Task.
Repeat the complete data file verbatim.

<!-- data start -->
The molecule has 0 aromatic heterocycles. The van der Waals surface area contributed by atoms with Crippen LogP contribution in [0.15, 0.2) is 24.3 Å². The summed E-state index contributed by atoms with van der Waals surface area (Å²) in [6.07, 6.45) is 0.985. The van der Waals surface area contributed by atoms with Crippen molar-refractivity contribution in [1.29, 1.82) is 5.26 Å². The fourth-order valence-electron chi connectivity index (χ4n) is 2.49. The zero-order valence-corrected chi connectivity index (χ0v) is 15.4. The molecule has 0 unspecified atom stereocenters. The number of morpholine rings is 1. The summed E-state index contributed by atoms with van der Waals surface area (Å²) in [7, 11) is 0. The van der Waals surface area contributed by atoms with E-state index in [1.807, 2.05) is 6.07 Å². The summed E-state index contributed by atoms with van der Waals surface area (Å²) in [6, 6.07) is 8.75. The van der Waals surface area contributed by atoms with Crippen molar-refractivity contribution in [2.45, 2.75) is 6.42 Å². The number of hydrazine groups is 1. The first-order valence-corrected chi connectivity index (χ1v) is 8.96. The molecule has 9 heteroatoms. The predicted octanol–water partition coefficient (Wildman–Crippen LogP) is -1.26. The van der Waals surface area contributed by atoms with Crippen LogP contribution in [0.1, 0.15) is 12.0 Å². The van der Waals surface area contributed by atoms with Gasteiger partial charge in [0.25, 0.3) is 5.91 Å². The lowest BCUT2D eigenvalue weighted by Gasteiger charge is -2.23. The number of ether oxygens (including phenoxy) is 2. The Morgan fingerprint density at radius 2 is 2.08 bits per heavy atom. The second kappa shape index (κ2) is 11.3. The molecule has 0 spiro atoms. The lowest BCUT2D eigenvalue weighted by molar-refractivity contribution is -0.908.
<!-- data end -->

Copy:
The molecule has 0 aromatic heterocycles. The van der Waals surface area contributed by atoms with Crippen LogP contribution in [0.15, 0.2) is 24.3 Å². The summed E-state index contributed by atoms with van der Waals surface area (Å²) in [6.07, 6.45) is 0.985. The van der Waals surface area contributed by atoms with Crippen molar-refractivity contribution in [1.29, 1.82) is 5.26 Å². The fourth-order valence-electron chi connectivity index (χ4n) is 2.49. The zero-order valence-corrected chi connectivity index (χ0v) is 15.4. The molecule has 0 unspecified atom stereocenters. The number of morpholine rings is 1. The summed E-state index contributed by atoms with van der Waals surface area (Å²) in [7, 11) is 0. The van der Waals surface area contributed by atoms with E-state index in [1.807, 2.05) is 6.07 Å². The summed E-state index contributed by atoms with van der Waals surface area (Å²) in [6, 6.07) is 8.75. The van der Waals surface area contributed by atoms with Crippen molar-refractivity contribution in [2.45, 2.75) is 6.42 Å². The number of hydrazine groups is 1. The first-order valence-corrected chi connectivity index (χ1v) is 8.96. The molecule has 9 heteroatoms. The predicted octanol–water partition coefficient (Wildman–Crippen LogP) is -1.26. The van der Waals surface area contributed by atoms with Crippen LogP contribution in [0.1, 0.15) is 12.0 Å². The van der Waals surface area contributed by atoms with Gasteiger partial charge in [0.25, 0.3) is 5.91 Å². The lowest BCUT2D eigenvalue weighted by Gasteiger charge is -2.23. The number of ether oxygens (including phenoxy) is 2. The Morgan fingerprint density at radius 2 is 2.08 bits per heavy atom. The second kappa shape index (κ2) is 11.3. The molecule has 0 spiro atoms. The lowest BCUT2D eigenvalue weighted by molar-refractivity contribution is -0.908.